From studying at Duke to working on the floor of the Chicago Board of Trade, Steven Galanis has been over the career landscape. He’s produced movies and started companies. Now? He connects people as the Co-Founder & CEO of Cameo, a marketplace where fans can book personalized video shout-outs from their favorite people. “I’ve always been an entrepreneur. I think if you talk to anybody that’s known me my whole life, I always had a side hustle, no matter what it was. Not many people are surprised.”
The idea for Cameo came to him years ago, when his experiences working with celebreties and finance all came together as a spark. “I had a stint at LinkedIn for two years, which was probably the formative professional experience of my life. And I was at LinkedIn until I could not stop thinking about the idea of Cameo anymore. I put my next play note out there on Linkedin and dove all in.”
And diving all in has paid off. Cameo was listed as “50 Genius Companies of 2018” by Time Magazine. The idea of creating a company where people can work hard and rise up was a dream born from his time on the trading floor, where talent and ambition seemed to have little to do with success: “It was all about how long you’d been there and how well you knew these guys. I never really believed that the best people could rise to the top, so much was about being given that opportunity. And I loved the guys that I worked for, but our firm was all friends, and friends and family, that’s basically how you got hired there. You might be sitting behind somebody’s brother, you might be sitting behind somebody that somebody else played hockey with that wasn’t as good or a smart as you, but you were held back based on hierarchy, so for me, when I built Cameo, I never wanted anybody to worry about what your last name was, or I never wanted anyone to worry about where you went to school or how you got there. It was all about, what you did once you got here.”
He’s done things different at Cameo. “Martin was a movie producer and NFL agent, Devon, our CTO and Head of Product was a Microsoft engineer turned Vine star, and I’m our marketplace guy and our pricing guy and our options trader and our entrepreneur and our business person, it was really in many ways, the perfect team to attack this problem, because if Devon was a bigger Vine star, he’d be too cool for school and he wouldn’t have built Cameo. If Martin was a bigger NFL agent, this would have been so below him, so we all had good exposure to contacts and had a right to play in the space, but if together you put the three of us in, I don’t think there’s a team in the world you could have dreamed up that had the same level of access, urgency and skill and desire to make this happen.”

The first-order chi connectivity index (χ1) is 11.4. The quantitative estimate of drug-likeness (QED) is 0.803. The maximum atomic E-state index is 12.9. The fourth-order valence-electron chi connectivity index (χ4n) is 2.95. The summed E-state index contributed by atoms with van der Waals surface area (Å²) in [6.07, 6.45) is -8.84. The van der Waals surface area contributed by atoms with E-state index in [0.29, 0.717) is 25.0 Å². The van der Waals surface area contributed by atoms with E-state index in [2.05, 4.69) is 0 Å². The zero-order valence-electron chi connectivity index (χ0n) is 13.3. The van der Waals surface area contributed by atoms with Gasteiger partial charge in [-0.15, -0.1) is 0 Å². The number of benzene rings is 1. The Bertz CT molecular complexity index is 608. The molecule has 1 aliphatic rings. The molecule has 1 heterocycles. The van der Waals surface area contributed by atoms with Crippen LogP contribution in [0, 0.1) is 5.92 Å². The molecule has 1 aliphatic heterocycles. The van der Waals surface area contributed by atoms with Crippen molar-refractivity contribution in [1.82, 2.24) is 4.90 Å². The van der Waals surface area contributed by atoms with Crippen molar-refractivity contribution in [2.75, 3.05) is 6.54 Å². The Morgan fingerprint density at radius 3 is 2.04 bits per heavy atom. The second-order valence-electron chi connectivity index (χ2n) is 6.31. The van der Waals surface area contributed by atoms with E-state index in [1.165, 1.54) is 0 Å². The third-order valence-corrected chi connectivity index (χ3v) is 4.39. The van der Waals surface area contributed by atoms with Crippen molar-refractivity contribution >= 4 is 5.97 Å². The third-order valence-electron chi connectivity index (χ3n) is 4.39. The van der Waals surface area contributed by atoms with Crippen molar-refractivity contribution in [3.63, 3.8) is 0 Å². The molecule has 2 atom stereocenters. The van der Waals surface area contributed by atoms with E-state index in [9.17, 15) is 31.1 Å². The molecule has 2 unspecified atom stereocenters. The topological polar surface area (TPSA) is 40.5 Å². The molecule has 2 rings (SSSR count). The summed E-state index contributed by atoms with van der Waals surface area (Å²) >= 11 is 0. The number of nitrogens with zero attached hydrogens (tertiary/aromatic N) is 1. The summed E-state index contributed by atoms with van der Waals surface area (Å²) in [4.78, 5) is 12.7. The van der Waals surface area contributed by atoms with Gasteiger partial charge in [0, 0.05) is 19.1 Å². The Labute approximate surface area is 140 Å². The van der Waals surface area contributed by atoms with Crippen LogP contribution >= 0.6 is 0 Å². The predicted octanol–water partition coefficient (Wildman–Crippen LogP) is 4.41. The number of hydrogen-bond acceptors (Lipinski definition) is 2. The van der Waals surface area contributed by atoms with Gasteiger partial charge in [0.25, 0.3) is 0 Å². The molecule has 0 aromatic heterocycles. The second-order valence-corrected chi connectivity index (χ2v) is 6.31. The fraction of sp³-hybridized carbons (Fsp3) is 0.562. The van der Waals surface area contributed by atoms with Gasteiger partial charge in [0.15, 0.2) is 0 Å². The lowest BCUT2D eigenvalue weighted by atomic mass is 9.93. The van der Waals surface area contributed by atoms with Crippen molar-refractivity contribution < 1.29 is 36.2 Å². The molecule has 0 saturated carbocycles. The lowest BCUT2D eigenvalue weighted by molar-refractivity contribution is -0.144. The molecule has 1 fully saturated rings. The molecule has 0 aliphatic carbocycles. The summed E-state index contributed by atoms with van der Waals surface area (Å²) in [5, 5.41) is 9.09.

Since day one, Steven has been very passionate about creating a culture at Cameo that fosters growth and protects the company. “The two most important things really have to do with talent and culture. People are always your most important resource. Your salaries are always the most expensive line item, item on a balance sheet or at least should be in most cases. You win or risk because of the people that you bring in. One thing about talent, especially hypergrowth, is there’s just these certain points where everything breaks down, and for us we found 40 to be one of those really… 10 was a challenge and then getting to about forty was a challenge and the one hundred is presenting an entirely new challenge where suddenly we need things like HR, we need things like finance, we’ve been able to go without for a while. One thing that I think is super important is that culture is not a static thing and it doesn’t come top down. Culture is something that is changing every time you hire somebody. Literally every time you hire someone the company gets better, or the company gets worse in culture, because within that little pod of eight people that, that person might be working with, if you’re bringing someone in that’s negative, or they’re not a culture fan, or they’re distracting people from their work, you’re actually bringing down the total output of everybody. Harvard released a study recently that said that if you sit within 20 feet of an A+ player, everybody’s productivity increases by 15%, but if you sit within 20 feet of a B player, everybody around them, productivity goes down by 30%. A mediocre person is more costly to everybody else’s productivity than an A+ player is good. One of the things that when you’re growing really quickly, you still have to make sure that everybody’s getting enough TLC that we can develop and also we can evaluate to make sure that, that they’re the right fit. At a company like Cameo, we have hundreds of people applying for every single job that’s open, and it is so costly to not have somebody world-class in every single seat. My job as CEO is to make sure that we’re getting better every single day and that our team understands that as we’re growing, I want to be the worst person that works for the company. I want to make sure that at every single position, we’ve hired somebody better than me.”
To hear more from Steven, listen to the whole interview on our podcast here.